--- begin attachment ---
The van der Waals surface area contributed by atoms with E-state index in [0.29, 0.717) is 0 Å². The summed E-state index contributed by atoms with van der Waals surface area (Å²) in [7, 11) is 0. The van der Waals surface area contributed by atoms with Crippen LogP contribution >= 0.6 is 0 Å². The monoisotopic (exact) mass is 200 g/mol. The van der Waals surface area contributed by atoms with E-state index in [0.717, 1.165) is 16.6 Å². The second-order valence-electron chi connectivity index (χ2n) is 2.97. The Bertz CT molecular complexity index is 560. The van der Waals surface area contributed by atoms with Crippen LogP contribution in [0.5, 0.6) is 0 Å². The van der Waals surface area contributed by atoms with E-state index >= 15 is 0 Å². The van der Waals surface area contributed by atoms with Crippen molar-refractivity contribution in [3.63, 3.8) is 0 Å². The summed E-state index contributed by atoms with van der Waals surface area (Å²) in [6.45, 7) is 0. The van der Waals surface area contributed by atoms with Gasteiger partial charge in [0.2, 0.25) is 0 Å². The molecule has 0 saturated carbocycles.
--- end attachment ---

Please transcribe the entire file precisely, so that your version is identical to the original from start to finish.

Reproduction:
The van der Waals surface area contributed by atoms with E-state index in [0.29, 0.717) is 0 Å². The summed E-state index contributed by atoms with van der Waals surface area (Å²) in [7, 11) is 0. The van der Waals surface area contributed by atoms with Crippen LogP contribution >= 0.6 is 0 Å². The monoisotopic (exact) mass is 200 g/mol. The van der Waals surface area contributed by atoms with E-state index in [0.717, 1.165) is 16.6 Å². The second-order valence-electron chi connectivity index (χ2n) is 2.97. The Bertz CT molecular complexity index is 560. The van der Waals surface area contributed by atoms with Crippen LogP contribution in [0.5, 0.6) is 0 Å². The van der Waals surface area contributed by atoms with E-state index >= 15 is 0 Å². The van der Waals surface area contributed by atoms with Crippen molar-refractivity contribution in [3.63, 3.8) is 0 Å². The summed E-state index contributed by atoms with van der Waals surface area (Å²) in [6.45, 7) is 0. The van der Waals surface area contributed by atoms with Gasteiger partial charge in [0.2, 0.25) is 0 Å². The molecule has 0 saturated carbocycles.